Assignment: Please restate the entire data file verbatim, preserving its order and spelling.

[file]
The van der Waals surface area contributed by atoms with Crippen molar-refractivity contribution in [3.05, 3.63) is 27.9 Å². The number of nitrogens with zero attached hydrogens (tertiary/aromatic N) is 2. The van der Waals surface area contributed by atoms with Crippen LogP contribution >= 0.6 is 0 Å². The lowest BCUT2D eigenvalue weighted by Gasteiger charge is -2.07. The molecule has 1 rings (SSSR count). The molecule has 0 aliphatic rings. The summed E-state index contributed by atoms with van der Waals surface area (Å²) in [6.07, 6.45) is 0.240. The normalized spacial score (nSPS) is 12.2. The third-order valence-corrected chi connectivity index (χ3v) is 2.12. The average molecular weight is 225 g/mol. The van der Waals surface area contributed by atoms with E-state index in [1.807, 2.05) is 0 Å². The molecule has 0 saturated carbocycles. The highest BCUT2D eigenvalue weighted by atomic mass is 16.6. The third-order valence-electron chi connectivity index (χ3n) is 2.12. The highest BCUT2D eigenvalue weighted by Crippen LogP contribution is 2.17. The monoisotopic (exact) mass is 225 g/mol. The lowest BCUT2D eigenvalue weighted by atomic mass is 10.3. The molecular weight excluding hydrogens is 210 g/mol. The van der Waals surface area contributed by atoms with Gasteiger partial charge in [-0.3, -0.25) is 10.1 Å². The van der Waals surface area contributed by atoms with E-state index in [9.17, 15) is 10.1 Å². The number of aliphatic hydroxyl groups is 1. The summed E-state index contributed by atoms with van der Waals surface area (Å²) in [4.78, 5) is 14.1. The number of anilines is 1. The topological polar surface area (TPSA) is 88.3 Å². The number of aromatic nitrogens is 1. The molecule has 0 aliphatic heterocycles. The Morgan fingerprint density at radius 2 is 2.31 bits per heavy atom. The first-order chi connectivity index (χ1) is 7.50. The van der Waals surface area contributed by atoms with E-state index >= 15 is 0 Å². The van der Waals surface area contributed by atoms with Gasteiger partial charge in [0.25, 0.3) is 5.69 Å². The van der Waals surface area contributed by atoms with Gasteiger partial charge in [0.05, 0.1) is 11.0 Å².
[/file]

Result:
The van der Waals surface area contributed by atoms with Crippen molar-refractivity contribution in [3.05, 3.63) is 27.9 Å². The number of nitrogens with zero attached hydrogens (tertiary/aromatic N) is 2. The van der Waals surface area contributed by atoms with Crippen LogP contribution >= 0.6 is 0 Å². The lowest BCUT2D eigenvalue weighted by Gasteiger charge is -2.07. The molecule has 1 rings (SSSR count). The molecule has 0 aliphatic rings. The summed E-state index contributed by atoms with van der Waals surface area (Å²) in [6.07, 6.45) is 0.240. The normalized spacial score (nSPS) is 12.2. The third-order valence-corrected chi connectivity index (χ3v) is 2.12. The average molecular weight is 225 g/mol. The van der Waals surface area contributed by atoms with E-state index in [1.807, 2.05) is 0 Å². The molecule has 0 saturated carbocycles. The highest BCUT2D eigenvalue weighted by atomic mass is 16.6. The third-order valence-electron chi connectivity index (χ3n) is 2.12. The highest BCUT2D eigenvalue weighted by Crippen LogP contribution is 2.17. The monoisotopic (exact) mass is 225 g/mol. The lowest BCUT2D eigenvalue weighted by atomic mass is 10.3. The molecular weight excluding hydrogens is 210 g/mol. The van der Waals surface area contributed by atoms with Gasteiger partial charge in [-0.3, -0.25) is 10.1 Å². The van der Waals surface area contributed by atoms with E-state index in [9.17, 15) is 10.1 Å². The number of aliphatic hydroxyl groups is 1. The summed E-state index contributed by atoms with van der Waals surface area (Å²) in [4.78, 5) is 14.1. The number of anilines is 1. The topological polar surface area (TPSA) is 88.3 Å². The number of aromatic nitrogens is 1. The molecule has 0 aliphatic heterocycles. The Morgan fingerprint density at radius 2 is 2.31 bits per heavy atom. The first-order chi connectivity index (χ1) is 7.50. The van der Waals surface area contributed by atoms with E-state index >= 15 is 0 Å². The van der Waals surface area contributed by atoms with Gasteiger partial charge in [0.25, 0.3) is 5.69 Å². The van der Waals surface area contributed by atoms with Gasteiger partial charge in [0.05, 0.1) is 11.0 Å².